Just when you think that Barnet are yet again set up to let you down, they just pull something out of the hat and bring back the feeling of joy that has been in scarce supply in recent years. I can't decide what sums up Barnet more. The ability to bring utter despair, or to jump from that despair to rapture in the blink of an eye. Jake Hyde was to be the man this time, after some fine architecture from Luke Gambin whose presence has been most welcome. His low, driven centre was met by Hyde who finally broke the resistance of that bloody goalkeeper and gave us one last moment of East Terrace madness to saviour. Countless times I have felt that feeling of a goal going in on a packed terrace, it was nice to get that one more. The mind goes off on its own for a moment, your body sways from the force of everyone else doing just the same. It was madness, and Barnet had surely won the last ever game at Underhill.

Now this is where it gets plain silly. Wycombe were not interested in scoring and hadn't mustered anything close to meaningful in the entire game. With moments left on the clock, a marauding run into the box was softly ended by Tom Flanagan and the visitors were awarded a penalty. Sheer disbelief. Of all the things that I've seen at Barnet, this one was up there amongst the most ludicrous. I hadn't even had time to digest and understand what was going on before Joel Grant had stepped up. Surely, this couldn't happen. The last kick at Underhill could nail a huge coffin into another survival bid. I'm not sure many in the crowd were really aware of what was going on. Joy to despair in a heartbeat.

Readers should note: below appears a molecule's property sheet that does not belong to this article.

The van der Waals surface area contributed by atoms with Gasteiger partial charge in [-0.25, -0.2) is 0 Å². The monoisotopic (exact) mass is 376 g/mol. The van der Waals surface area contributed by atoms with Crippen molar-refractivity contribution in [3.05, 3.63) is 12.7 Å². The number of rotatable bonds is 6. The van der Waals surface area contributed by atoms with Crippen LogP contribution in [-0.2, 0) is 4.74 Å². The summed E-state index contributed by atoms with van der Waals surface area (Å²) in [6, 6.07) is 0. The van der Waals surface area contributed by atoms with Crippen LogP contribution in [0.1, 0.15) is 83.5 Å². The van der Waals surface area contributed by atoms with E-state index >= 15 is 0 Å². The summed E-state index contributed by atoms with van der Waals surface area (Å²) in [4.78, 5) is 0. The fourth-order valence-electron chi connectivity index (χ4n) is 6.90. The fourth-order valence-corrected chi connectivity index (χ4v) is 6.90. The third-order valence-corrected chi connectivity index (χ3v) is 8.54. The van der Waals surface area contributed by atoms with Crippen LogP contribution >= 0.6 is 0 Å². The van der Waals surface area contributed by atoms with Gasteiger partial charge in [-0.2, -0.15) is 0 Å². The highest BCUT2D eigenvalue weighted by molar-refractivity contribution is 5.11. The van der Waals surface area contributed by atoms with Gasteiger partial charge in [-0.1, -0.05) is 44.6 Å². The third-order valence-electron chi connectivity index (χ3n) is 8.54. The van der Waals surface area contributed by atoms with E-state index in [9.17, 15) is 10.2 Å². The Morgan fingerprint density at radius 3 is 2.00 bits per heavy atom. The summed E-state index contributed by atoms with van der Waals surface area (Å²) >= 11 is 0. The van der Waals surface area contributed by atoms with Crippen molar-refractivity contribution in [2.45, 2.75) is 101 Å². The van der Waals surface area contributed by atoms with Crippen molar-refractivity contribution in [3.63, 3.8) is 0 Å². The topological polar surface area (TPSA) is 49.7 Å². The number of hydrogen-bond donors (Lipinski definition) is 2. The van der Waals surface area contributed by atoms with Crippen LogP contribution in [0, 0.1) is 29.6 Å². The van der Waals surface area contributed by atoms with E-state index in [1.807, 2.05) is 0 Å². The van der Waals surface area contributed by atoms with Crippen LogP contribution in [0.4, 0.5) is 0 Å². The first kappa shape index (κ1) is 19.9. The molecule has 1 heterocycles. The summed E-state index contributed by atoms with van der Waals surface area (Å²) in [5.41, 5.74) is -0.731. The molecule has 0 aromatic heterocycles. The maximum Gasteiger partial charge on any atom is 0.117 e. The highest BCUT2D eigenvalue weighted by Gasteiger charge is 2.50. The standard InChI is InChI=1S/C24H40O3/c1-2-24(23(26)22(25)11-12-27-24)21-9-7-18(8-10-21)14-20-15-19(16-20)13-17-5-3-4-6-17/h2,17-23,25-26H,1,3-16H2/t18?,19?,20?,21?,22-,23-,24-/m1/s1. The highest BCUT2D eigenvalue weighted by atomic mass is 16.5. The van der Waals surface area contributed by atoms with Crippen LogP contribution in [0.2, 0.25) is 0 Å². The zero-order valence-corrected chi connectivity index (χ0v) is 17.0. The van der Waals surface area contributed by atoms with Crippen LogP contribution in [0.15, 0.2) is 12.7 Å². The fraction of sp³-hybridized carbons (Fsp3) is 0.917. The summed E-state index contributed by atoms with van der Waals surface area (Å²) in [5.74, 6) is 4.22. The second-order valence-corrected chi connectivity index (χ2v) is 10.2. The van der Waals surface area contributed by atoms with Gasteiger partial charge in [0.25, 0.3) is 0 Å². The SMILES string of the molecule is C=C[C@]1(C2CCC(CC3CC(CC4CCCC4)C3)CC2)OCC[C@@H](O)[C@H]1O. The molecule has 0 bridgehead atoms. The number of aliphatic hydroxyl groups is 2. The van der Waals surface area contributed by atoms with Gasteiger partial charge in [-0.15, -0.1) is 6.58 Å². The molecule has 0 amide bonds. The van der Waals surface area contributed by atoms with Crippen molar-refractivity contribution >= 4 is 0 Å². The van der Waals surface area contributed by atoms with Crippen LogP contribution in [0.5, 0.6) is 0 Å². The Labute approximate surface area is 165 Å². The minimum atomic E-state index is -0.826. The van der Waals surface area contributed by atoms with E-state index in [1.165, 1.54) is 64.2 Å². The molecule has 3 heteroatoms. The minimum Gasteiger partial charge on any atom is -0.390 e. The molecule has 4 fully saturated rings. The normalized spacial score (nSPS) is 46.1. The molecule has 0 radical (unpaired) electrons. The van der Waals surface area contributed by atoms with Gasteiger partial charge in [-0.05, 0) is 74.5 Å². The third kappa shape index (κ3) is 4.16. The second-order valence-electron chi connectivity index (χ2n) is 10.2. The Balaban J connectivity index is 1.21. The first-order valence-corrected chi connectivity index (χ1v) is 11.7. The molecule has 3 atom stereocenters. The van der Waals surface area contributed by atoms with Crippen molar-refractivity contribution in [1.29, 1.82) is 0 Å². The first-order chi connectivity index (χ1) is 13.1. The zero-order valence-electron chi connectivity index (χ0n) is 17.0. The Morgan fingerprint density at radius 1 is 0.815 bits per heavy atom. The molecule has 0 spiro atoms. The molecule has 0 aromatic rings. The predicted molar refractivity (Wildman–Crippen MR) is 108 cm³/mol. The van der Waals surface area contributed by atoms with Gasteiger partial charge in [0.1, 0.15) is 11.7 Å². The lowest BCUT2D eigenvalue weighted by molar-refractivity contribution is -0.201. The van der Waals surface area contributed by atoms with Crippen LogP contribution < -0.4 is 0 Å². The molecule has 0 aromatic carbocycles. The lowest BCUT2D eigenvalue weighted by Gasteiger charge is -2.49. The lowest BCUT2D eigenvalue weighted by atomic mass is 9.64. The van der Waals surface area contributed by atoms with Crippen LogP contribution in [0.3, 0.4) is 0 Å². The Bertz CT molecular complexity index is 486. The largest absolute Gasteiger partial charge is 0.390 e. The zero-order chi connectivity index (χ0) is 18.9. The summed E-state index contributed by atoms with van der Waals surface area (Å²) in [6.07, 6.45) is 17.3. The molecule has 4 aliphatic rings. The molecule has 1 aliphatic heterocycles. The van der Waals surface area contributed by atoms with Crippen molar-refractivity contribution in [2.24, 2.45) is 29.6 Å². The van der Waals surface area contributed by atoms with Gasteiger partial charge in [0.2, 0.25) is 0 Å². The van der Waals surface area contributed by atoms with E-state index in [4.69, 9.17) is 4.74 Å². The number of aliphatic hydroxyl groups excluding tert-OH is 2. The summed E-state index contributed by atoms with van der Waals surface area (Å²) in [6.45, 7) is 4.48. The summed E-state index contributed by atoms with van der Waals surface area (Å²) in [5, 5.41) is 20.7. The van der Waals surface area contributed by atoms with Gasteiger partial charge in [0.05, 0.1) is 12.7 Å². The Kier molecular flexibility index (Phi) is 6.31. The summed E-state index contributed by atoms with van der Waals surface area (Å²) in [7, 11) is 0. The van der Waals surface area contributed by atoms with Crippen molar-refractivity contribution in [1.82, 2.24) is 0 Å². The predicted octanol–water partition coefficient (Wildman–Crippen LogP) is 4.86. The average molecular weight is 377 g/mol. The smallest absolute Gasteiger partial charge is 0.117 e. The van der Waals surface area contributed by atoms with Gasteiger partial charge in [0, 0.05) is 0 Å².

Not even the maddest scriptwriter could think this up, he wouldn't have dared to think that Graham Stack was going to save this penalty. With two firm claws pursed together, he palmed away that ball to his right hand side. Bonkers. A topsy-turvy, rollercoaster, upside down, plethora of absurdities. What on earth just happened? It sounds like the sort of thing you'd hear your mate come in to the pub in the morning and say 'oh I had this dream about Barnet last night, you'll never guess...!'. Once I had gathered my thoughts and composure having once again lost it on the East Terrace, I realised what had just happened. One man entered the field of play to hug Stack, I bet he didn't feel like the only one doing it. Bloody funny, that.

Just a minute was left, and it floated past. Barnet had got the win that was so desperately required and had done it in their own way. Not in any sort of footballing style that blew the opponent away, more like putting their dedicated supporters through the most tortuous of mills.